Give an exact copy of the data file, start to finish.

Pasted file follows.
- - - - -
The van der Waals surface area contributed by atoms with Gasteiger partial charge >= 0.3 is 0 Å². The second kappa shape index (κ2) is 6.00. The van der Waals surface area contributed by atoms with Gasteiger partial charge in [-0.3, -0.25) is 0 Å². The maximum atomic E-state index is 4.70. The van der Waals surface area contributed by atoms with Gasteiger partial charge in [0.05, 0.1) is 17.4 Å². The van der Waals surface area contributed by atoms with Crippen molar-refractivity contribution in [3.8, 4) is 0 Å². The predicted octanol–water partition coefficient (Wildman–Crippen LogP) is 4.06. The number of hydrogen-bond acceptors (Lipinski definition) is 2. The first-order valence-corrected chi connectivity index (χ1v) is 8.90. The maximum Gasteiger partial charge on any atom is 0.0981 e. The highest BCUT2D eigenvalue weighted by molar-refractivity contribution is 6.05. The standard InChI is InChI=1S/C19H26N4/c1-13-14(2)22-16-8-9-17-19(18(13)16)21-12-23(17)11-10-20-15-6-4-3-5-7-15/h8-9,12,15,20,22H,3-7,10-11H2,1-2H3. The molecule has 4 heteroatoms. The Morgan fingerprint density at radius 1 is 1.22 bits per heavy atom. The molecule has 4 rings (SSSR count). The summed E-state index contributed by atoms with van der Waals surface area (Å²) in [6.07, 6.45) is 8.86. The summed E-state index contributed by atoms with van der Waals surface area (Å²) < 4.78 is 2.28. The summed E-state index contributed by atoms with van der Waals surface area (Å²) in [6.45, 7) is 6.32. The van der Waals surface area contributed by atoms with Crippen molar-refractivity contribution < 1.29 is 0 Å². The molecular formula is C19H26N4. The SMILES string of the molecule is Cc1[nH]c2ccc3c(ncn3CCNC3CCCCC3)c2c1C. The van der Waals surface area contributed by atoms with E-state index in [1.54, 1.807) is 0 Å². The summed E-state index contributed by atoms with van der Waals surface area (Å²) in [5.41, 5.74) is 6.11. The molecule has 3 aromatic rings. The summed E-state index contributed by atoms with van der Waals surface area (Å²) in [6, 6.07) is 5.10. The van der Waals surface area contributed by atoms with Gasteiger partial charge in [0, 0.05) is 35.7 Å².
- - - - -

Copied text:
The van der Waals surface area contributed by atoms with Gasteiger partial charge >= 0.3 is 0 Å². The second kappa shape index (κ2) is 6.00. The van der Waals surface area contributed by atoms with Gasteiger partial charge in [-0.3, -0.25) is 0 Å². The maximum atomic E-state index is 4.70. The van der Waals surface area contributed by atoms with Gasteiger partial charge in [0.05, 0.1) is 17.4 Å². The van der Waals surface area contributed by atoms with Crippen molar-refractivity contribution in [3.8, 4) is 0 Å². The predicted octanol–water partition coefficient (Wildman–Crippen LogP) is 4.06. The number of hydrogen-bond acceptors (Lipinski definition) is 2. The first-order valence-corrected chi connectivity index (χ1v) is 8.90. The maximum Gasteiger partial charge on any atom is 0.0981 e. The highest BCUT2D eigenvalue weighted by molar-refractivity contribution is 6.05. The standard InChI is InChI=1S/C19H26N4/c1-13-14(2)22-16-8-9-17-19(18(13)16)21-12-23(17)11-10-20-15-6-4-3-5-7-15/h8-9,12,15,20,22H,3-7,10-11H2,1-2H3. The molecule has 4 heteroatoms. The Morgan fingerprint density at radius 1 is 1.22 bits per heavy atom. The molecule has 4 rings (SSSR count). The summed E-state index contributed by atoms with van der Waals surface area (Å²) in [6.07, 6.45) is 8.86. The summed E-state index contributed by atoms with van der Waals surface area (Å²) < 4.78 is 2.28. The summed E-state index contributed by atoms with van der Waals surface area (Å²) in [6.45, 7) is 6.32. The van der Waals surface area contributed by atoms with Crippen molar-refractivity contribution < 1.29 is 0 Å². The molecular formula is C19H26N4. The SMILES string of the molecule is Cc1[nH]c2ccc3c(ncn3CCNC3CCCCC3)c2c1C. The van der Waals surface area contributed by atoms with E-state index in [1.54, 1.807) is 0 Å². The summed E-state index contributed by atoms with van der Waals surface area (Å²) in [5.41, 5.74) is 6.11. The molecule has 3 aromatic rings. The summed E-state index contributed by atoms with van der Waals surface area (Å²) in [6, 6.07) is 5.10. The van der Waals surface area contributed by atoms with Gasteiger partial charge in [0, 0.05) is 35.7 Å².